A tax credit is a dollar-for-dollar reduction of the income tax owed to the government. It's different from a tax deduction, which reduces the amount of taxable income. Tax credits can have a more significant impact on a taxpayer's overall tax bill compared to tax deductions. Some common examples of tax credits are the Child Tax Credit and the Earned Income Tax Credit. An example is if you owe $4,000 in federal taxes but are eligible for a $3,000 tax credit, your tax bill is $1,000.
The purpose of tax credits is to incentivize or reward certain behaviors or activities deemed beneficial to society or to provide financial support to those in need. For example, the Child Tax Credit provides financial support to families with children, while tax credits for education expenses encourage individuals to continue their education. Tax credits can also be used to encourage businesses to engage in research and development or to invest in low-income communities. Overall, tax credits are meant to promote social and economic policies by reducing the tax burden for specific groups of taxpayers, covering a wide range of expenses and situations like education, green energy, and caregiving.
The Child and Dependent Care Tax Credit (CDCTC) is a tax credit earned by caregivers for a percentage of care-related expenses. Eligible expenses must be for the care of a child or dependent in order to enable the taxpayer to work or look for work.
Simply put CDCTC = eligible expenses x credit %
Given that the average family caregiver spends $7,242 out-of-pocket annually, this tax credit can add up to significant savings quite quickly.
Qualifying expenses include up to $3,000 expenses for the care of a child under 13 years old or other dependent who is not able to care for themselves (i.e., “a qualifying individual”) that are incurred so the taxpayer (you) can work or look for work.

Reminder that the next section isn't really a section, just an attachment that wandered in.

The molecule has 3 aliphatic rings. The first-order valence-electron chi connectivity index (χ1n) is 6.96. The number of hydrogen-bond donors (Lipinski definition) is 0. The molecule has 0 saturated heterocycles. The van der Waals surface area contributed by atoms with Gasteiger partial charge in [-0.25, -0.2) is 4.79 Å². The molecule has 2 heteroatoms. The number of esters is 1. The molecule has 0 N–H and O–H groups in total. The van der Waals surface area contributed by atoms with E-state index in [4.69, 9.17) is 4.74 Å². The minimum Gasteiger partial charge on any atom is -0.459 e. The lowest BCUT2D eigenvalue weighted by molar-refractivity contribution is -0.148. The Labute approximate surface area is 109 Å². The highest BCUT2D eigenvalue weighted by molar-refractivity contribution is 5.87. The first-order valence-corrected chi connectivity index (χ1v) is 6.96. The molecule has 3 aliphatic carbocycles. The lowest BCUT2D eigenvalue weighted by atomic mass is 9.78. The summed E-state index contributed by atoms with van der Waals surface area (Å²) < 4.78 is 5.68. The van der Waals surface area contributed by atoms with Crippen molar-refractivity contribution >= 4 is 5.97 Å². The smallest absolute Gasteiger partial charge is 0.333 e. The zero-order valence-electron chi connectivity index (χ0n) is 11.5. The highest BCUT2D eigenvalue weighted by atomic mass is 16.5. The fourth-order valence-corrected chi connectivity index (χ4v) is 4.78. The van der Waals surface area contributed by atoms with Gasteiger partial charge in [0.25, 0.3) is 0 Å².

To be work related, your expenses must allow you to work or look for work. If you are married, generally both you and your spouse must work or look for work.
One spouse is treated as working during any month he or she is a full-time student or isn't physically or mentally able to care for himself or herself.
Your work can be for others or in your own business or partnership. It can be either full-time or part time.
Work also includes actively looking for work. However, if you don't find a job and have no earned income for the year, you can't take this credit (you must have earned income).
An expense isn't considered work related just because you had it while you were working. The purpose of the expense must be to allow you to work. For example, expenses for a hired caretaker that allows you to go out to dinner on the weekends is not a work-related expense.
Your child and dependent care expenses must be for the care of one or more qualifying persons.
A qualifying person is:
The credit % is determined based on your 2022 income:
This means for 2022, you can get up to $1,050 in tax credit ($3,000 in eligible expenses x 35% credit rate). Additionally, you'll get $500 in tax credit for claiming a dependent, meaning you tax credit could be worth $1,550 total.
If you qualify for the Earned Income Tax Credit, you may also be eligible for other tax credits, including the following:
The IRS will closely inspect claims for caregiver tax credit. Documentation to prove you are qualified will be required, including identification information for the paid caretaker claimed in the qualified expenses.
Givers is a caregiver wellness and support platform. The Givers Debit Card is an easy way to silo your qualified expenses, organize documentation, and seamlessly apply for tax credit at the end of the year. Givers will help you ensure you receive that maximum tax credit that you are qualified for.